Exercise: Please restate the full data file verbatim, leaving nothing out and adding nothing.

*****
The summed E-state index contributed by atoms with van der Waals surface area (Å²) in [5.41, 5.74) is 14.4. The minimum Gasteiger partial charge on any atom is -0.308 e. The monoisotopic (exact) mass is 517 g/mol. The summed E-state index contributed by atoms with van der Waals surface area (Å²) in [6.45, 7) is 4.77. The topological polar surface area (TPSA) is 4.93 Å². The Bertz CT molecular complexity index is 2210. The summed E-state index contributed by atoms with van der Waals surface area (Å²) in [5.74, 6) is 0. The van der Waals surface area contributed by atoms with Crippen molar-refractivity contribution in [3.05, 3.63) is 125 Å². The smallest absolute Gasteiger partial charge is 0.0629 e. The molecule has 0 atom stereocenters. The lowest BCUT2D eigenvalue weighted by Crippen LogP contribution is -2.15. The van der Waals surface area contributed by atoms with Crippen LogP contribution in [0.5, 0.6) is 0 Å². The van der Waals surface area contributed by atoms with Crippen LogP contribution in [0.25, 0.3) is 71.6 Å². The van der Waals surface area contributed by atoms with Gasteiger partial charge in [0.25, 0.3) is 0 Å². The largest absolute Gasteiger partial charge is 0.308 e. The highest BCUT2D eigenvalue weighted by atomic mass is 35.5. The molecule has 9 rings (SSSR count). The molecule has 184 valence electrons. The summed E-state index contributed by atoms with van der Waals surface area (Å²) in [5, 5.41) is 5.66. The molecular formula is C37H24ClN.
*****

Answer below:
The summed E-state index contributed by atoms with van der Waals surface area (Å²) in [5.41, 5.74) is 14.4. The minimum Gasteiger partial charge on any atom is -0.308 e. The monoisotopic (exact) mass is 517 g/mol. The summed E-state index contributed by atoms with van der Waals surface area (Å²) in [6.45, 7) is 4.77. The topological polar surface area (TPSA) is 4.93 Å². The Bertz CT molecular complexity index is 2210. The summed E-state index contributed by atoms with van der Waals surface area (Å²) in [5.74, 6) is 0. The van der Waals surface area contributed by atoms with Crippen molar-refractivity contribution in [3.05, 3.63) is 125 Å². The smallest absolute Gasteiger partial charge is 0.0629 e. The molecule has 0 atom stereocenters. The lowest BCUT2D eigenvalue weighted by Crippen LogP contribution is -2.15. The van der Waals surface area contributed by atoms with Crippen LogP contribution in [0.5, 0.6) is 0 Å². The van der Waals surface area contributed by atoms with Crippen LogP contribution in [0.25, 0.3) is 71.6 Å². The van der Waals surface area contributed by atoms with Gasteiger partial charge in [0.25, 0.3) is 0 Å². The largest absolute Gasteiger partial charge is 0.308 e. The highest BCUT2D eigenvalue weighted by atomic mass is 35.5. The molecule has 9 rings (SSSR count). The molecule has 184 valence electrons. The summed E-state index contributed by atoms with van der Waals surface area (Å²) in [5, 5.41) is 5.66. The molecular formula is C37H24ClN.